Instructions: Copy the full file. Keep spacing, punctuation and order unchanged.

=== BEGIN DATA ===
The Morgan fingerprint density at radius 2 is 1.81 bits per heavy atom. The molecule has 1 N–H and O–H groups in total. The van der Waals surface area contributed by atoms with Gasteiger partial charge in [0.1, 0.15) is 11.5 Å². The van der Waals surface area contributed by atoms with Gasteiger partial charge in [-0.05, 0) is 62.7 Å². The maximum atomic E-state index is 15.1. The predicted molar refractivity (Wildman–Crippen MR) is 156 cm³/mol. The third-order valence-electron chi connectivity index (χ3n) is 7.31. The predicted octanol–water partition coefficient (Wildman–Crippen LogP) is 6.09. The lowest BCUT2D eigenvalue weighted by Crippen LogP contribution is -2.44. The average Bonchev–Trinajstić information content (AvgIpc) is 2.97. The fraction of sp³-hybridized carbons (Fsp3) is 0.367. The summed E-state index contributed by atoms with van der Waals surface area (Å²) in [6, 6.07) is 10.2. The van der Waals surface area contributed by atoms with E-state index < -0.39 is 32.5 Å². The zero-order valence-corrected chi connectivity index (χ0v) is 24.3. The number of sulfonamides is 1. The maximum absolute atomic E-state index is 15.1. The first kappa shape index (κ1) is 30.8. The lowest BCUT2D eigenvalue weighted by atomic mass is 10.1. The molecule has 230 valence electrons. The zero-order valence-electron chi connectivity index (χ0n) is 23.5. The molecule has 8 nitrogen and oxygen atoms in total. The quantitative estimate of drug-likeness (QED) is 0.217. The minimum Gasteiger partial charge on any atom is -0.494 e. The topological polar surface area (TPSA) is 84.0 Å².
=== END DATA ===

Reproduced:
The Morgan fingerprint density at radius 2 is 1.81 bits per heavy atom. The molecule has 1 N–H and O–H groups in total. The van der Waals surface area contributed by atoms with Gasteiger partial charge in [0.1, 0.15) is 11.5 Å². The van der Waals surface area contributed by atoms with Gasteiger partial charge in [-0.05, 0) is 62.7 Å². The maximum atomic E-state index is 15.1. The predicted molar refractivity (Wildman–Crippen MR) is 156 cm³/mol. The third-order valence-electron chi connectivity index (χ3n) is 7.31. The predicted octanol–water partition coefficient (Wildman–Crippen LogP) is 6.09. The lowest BCUT2D eigenvalue weighted by Crippen LogP contribution is -2.44. The average Bonchev–Trinajstić information content (AvgIpc) is 2.97. The fraction of sp³-hybridized carbons (Fsp3) is 0.367. The summed E-state index contributed by atoms with van der Waals surface area (Å²) in [6, 6.07) is 10.2. The van der Waals surface area contributed by atoms with E-state index < -0.39 is 32.5 Å². The zero-order valence-corrected chi connectivity index (χ0v) is 24.3. The number of sulfonamides is 1. The maximum absolute atomic E-state index is 15.1. The first kappa shape index (κ1) is 30.8. The lowest BCUT2D eigenvalue weighted by atomic mass is 10.1. The molecule has 230 valence electrons. The zero-order valence-electron chi connectivity index (χ0n) is 23.5. The molecule has 8 nitrogen and oxygen atoms in total. The quantitative estimate of drug-likeness (QED) is 0.217. The minimum Gasteiger partial charge on any atom is -0.494 e. The topological polar surface area (TPSA) is 84.0 Å².